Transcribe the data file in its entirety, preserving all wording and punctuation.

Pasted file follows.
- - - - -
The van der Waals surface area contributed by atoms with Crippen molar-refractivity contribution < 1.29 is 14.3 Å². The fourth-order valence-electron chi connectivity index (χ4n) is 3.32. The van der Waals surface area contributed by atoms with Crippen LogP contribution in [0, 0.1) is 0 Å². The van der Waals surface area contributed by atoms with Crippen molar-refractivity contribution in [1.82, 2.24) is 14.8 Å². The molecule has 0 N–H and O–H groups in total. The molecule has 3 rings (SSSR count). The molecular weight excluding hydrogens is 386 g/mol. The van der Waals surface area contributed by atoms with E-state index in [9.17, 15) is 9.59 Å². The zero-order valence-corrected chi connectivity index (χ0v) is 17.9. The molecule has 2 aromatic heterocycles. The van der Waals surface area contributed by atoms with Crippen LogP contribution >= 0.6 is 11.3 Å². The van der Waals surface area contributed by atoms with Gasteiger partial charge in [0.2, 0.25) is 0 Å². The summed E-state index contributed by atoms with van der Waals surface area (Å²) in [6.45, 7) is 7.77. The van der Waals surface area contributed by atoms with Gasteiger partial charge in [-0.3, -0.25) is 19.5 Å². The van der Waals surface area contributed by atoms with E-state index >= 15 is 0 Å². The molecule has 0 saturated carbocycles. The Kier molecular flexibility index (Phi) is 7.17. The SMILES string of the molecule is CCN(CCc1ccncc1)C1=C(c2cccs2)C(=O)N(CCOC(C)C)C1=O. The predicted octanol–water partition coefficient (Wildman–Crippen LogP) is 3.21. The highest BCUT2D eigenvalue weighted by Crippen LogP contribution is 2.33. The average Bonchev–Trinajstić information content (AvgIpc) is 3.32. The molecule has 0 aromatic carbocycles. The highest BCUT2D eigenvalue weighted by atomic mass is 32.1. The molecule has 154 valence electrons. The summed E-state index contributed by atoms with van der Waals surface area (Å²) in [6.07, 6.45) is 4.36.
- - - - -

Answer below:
The van der Waals surface area contributed by atoms with Crippen molar-refractivity contribution < 1.29 is 14.3 Å². The fourth-order valence-electron chi connectivity index (χ4n) is 3.32. The van der Waals surface area contributed by atoms with Crippen LogP contribution in [0, 0.1) is 0 Å². The van der Waals surface area contributed by atoms with Crippen molar-refractivity contribution in [1.82, 2.24) is 14.8 Å². The molecule has 0 N–H and O–H groups in total. The molecule has 3 rings (SSSR count). The molecular weight excluding hydrogens is 386 g/mol. The van der Waals surface area contributed by atoms with E-state index in [9.17, 15) is 9.59 Å². The zero-order valence-corrected chi connectivity index (χ0v) is 17.9. The molecule has 2 aromatic heterocycles. The van der Waals surface area contributed by atoms with Crippen LogP contribution >= 0.6 is 11.3 Å². The van der Waals surface area contributed by atoms with Gasteiger partial charge in [0.2, 0.25) is 0 Å². The summed E-state index contributed by atoms with van der Waals surface area (Å²) in [6.45, 7) is 7.77. The van der Waals surface area contributed by atoms with Gasteiger partial charge in [-0.3, -0.25) is 19.5 Å². The van der Waals surface area contributed by atoms with E-state index >= 15 is 0 Å². The molecule has 0 saturated carbocycles. The Kier molecular flexibility index (Phi) is 7.17. The SMILES string of the molecule is CCN(CCc1ccncc1)C1=C(c2cccs2)C(=O)N(CCOC(C)C)C1=O. The predicted octanol–water partition coefficient (Wildman–Crippen LogP) is 3.21. The highest BCUT2D eigenvalue weighted by Crippen LogP contribution is 2.33. The average Bonchev–Trinajstić information content (AvgIpc) is 3.32. The molecule has 0 aromatic carbocycles. The highest BCUT2D eigenvalue weighted by atomic mass is 32.1. The molecule has 154 valence electrons. The summed E-state index contributed by atoms with van der Waals surface area (Å²) in [6.07, 6.45) is 4.36.